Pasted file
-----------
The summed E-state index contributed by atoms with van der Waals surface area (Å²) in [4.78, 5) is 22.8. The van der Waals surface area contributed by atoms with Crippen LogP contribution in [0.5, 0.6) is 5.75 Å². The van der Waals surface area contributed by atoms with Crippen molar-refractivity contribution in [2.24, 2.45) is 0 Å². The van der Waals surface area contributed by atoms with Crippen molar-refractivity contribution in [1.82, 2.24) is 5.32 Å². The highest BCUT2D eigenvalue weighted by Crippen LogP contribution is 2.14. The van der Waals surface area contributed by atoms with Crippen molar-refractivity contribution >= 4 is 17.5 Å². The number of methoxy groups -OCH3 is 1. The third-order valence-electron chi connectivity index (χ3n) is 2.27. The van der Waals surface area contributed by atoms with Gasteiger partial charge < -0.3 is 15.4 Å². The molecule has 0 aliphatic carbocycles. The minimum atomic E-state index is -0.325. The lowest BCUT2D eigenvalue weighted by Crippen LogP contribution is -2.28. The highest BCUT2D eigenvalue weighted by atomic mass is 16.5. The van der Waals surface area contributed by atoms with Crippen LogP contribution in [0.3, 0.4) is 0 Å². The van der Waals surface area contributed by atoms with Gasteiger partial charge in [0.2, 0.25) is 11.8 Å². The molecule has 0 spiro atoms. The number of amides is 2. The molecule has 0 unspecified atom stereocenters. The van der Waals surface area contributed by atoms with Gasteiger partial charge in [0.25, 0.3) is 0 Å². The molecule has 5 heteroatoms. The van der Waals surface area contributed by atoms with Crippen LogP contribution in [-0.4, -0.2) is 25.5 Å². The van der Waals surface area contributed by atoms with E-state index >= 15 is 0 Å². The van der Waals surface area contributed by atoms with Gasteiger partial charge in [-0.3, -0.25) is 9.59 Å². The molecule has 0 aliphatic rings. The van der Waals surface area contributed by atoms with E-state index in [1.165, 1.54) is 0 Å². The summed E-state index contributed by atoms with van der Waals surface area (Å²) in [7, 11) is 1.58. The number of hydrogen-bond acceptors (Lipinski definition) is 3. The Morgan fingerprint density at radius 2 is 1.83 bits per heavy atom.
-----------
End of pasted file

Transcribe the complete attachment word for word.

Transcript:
The summed E-state index contributed by atoms with van der Waals surface area (Å²) in [4.78, 5) is 22.8. The van der Waals surface area contributed by atoms with Crippen LogP contribution in [0.5, 0.6) is 5.75 Å². The van der Waals surface area contributed by atoms with Crippen molar-refractivity contribution in [2.24, 2.45) is 0 Å². The van der Waals surface area contributed by atoms with Crippen molar-refractivity contribution in [1.82, 2.24) is 5.32 Å². The highest BCUT2D eigenvalue weighted by Crippen LogP contribution is 2.14. The van der Waals surface area contributed by atoms with Crippen molar-refractivity contribution >= 4 is 17.5 Å². The number of methoxy groups -OCH3 is 1. The third-order valence-electron chi connectivity index (χ3n) is 2.27. The van der Waals surface area contributed by atoms with Gasteiger partial charge < -0.3 is 15.4 Å². The molecule has 0 aliphatic carbocycles. The minimum atomic E-state index is -0.325. The lowest BCUT2D eigenvalue weighted by Crippen LogP contribution is -2.28. The highest BCUT2D eigenvalue weighted by atomic mass is 16.5. The van der Waals surface area contributed by atoms with Crippen LogP contribution in [0.3, 0.4) is 0 Å². The van der Waals surface area contributed by atoms with Gasteiger partial charge in [0.2, 0.25) is 11.8 Å². The molecule has 0 spiro atoms. The number of amides is 2. The molecule has 0 unspecified atom stereocenters. The van der Waals surface area contributed by atoms with Gasteiger partial charge in [0.25, 0.3) is 0 Å². The molecule has 5 heteroatoms. The van der Waals surface area contributed by atoms with Crippen LogP contribution in [-0.4, -0.2) is 25.5 Å². The van der Waals surface area contributed by atoms with E-state index >= 15 is 0 Å². The van der Waals surface area contributed by atoms with Gasteiger partial charge in [-0.3, -0.25) is 9.59 Å². The molecule has 0 aliphatic rings. The van der Waals surface area contributed by atoms with E-state index in [1.165, 1.54) is 0 Å². The summed E-state index contributed by atoms with van der Waals surface area (Å²) in [7, 11) is 1.58. The number of hydrogen-bond acceptors (Lipinski definition) is 3. The Morgan fingerprint density at radius 2 is 1.83 bits per heavy atom.